St. Rocco’s Italian Festival – Cleveland

57.) St. Rocco’s Italian Festival – Cleveland – September 5, 2010

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AUTHOR’S NOTE: After this review, I got a lot of comments from parishioners that eventually asked for me to come back and give the festival a second shot.

I eventually did return in 2014, where my experience was a lot different.  You can read that review here –

http://ohiofestivals.net/festival-of-saint-rocco-revisited-cleveland/

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On Cleveland’s Fulton Road, St. Rocco’s Church is really a beautiful church to visit…

…for its preserved Italian decor…

…and detailed religious statues.

With its strong Italian origins, I wanted my first visit to be one that brought out its history and culture through celebration.

So what better time to see it than during…

… the St. Rocco’s Italian Festival.

But as I walked onto the church grounds with expectations of strictly Italian fare and entertainment preserved like the church itself…

…I found myself in a midst of carnival rides and fair food booths.

All these non-ethnic diversions infested the festival like the plague that St. Rocco was known to heal people from. They pushed the Italian booths and activities up against the outer church walls or inside the buildings…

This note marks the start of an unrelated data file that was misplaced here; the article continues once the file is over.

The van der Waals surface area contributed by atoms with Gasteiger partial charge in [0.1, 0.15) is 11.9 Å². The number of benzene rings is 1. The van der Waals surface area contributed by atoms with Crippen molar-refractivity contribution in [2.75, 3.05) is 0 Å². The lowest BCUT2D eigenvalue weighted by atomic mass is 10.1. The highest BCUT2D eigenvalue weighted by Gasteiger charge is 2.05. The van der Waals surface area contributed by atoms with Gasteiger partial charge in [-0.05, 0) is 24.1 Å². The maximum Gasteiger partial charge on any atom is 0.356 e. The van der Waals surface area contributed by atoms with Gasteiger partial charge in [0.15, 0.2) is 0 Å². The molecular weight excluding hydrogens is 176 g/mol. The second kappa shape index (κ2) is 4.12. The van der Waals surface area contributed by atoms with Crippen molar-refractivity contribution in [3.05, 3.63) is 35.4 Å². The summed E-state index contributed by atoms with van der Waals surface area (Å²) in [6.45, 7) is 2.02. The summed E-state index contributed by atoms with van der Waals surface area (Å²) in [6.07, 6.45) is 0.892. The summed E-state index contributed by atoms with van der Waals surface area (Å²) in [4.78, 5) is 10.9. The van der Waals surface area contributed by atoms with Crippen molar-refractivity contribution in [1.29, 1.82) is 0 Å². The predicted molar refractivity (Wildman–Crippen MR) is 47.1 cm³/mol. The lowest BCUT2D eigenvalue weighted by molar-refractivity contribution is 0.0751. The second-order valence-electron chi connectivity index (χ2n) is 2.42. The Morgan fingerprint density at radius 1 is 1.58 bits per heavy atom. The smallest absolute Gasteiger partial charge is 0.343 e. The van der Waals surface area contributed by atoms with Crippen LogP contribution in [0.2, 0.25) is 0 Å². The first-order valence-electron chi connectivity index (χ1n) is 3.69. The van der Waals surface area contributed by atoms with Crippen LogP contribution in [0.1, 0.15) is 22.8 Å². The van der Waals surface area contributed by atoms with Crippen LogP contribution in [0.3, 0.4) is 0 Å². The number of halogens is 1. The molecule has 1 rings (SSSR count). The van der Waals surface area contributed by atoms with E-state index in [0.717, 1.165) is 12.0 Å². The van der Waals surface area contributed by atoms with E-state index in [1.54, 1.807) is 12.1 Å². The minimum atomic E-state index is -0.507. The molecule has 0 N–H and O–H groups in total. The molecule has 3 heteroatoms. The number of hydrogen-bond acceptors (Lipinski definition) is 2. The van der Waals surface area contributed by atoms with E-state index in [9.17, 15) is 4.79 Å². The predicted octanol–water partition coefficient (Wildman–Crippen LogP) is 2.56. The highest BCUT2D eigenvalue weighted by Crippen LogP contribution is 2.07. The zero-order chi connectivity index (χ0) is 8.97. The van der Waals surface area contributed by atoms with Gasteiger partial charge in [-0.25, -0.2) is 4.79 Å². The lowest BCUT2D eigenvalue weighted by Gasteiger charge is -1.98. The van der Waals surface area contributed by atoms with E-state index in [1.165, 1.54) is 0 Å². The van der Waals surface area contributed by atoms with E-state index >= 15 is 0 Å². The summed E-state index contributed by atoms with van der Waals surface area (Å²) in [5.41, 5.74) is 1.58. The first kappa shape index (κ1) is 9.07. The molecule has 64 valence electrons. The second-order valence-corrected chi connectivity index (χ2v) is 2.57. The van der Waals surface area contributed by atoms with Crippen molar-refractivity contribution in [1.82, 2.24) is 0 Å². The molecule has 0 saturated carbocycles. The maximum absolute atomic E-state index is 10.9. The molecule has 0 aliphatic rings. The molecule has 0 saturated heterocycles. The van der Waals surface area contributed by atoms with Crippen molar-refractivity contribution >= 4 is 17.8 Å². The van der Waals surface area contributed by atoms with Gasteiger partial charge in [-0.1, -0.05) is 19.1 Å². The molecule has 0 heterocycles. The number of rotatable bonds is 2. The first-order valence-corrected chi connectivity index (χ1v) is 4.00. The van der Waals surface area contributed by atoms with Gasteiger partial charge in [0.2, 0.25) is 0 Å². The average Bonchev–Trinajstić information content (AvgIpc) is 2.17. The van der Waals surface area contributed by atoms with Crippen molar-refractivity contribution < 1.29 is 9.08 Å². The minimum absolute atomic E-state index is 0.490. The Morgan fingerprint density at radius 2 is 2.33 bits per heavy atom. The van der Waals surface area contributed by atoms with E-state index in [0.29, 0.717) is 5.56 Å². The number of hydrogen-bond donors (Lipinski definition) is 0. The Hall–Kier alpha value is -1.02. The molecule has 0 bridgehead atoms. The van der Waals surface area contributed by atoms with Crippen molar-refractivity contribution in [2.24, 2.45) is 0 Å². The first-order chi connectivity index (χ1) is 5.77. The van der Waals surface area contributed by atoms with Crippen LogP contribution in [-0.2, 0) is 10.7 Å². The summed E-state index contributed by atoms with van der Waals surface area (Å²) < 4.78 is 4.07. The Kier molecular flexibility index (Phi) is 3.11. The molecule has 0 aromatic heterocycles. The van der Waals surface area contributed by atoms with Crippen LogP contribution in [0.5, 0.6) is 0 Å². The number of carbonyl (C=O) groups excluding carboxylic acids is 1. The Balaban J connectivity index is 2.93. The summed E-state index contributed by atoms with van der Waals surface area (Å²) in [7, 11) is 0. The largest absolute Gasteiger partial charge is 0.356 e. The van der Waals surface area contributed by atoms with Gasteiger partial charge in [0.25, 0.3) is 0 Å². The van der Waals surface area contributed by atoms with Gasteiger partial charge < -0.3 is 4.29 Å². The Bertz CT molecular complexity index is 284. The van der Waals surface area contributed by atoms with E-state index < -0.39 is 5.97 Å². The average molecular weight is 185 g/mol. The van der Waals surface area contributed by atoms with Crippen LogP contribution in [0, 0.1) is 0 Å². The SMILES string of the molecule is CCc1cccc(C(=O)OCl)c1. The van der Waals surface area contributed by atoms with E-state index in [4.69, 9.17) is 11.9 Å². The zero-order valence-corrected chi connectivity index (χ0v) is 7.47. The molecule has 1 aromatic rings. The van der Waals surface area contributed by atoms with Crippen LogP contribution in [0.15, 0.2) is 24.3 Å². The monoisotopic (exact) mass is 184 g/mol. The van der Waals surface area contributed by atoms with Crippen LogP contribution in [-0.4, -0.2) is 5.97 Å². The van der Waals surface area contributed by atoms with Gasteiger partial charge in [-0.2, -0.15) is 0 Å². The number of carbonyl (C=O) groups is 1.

…where they hid under Italian shades…

…with foods like zeppole…

…and Italian sausage.

Being that it was mid-afternoon, Julia and I got some coffee from the Italian section, paying only $0.50 a cup – but the coffee was undrinkable. After a few sips, it went into the trash…

…with these tasteless pizzelles.

After seeing all the fair food and having this foodie tragedy, I became skeptical of the festival as a whole. “Mambo Italiano” had just finished on the loudspeaker and another song skipped repeatedly, and ironically, on the words, “Stai zitto” (“Be quiet.”).The whole event seemed rather surreal and Julia gave me a look that said she was near her limit.

So we escaped into a building and found a casino on the upper level…

…consisting of card games and games of chance.

After enjoying the quiet for a few minutes, we headed back downstairs, only to find another staircase around the corner that led to the basement…

…where a restaurant was set up.

On the menu were rigatoni, lasagna and spaghetti and meatball dinners with a few ala carte items, but we decided to pass with the lingering taste of tasteless pizzelles in our mouths.

So we left and stopped at the church, where I finally felt some appreciation. It was only here that I got a sense of the parish, the families that built it and the supporters that brought it into its 96th celebration.And as I took pictures, one of the statues spoke to me. Her eyes, her open mouth, her expression as a whole – it became my own as I walked back to my car…

…that feeling of disappointment.

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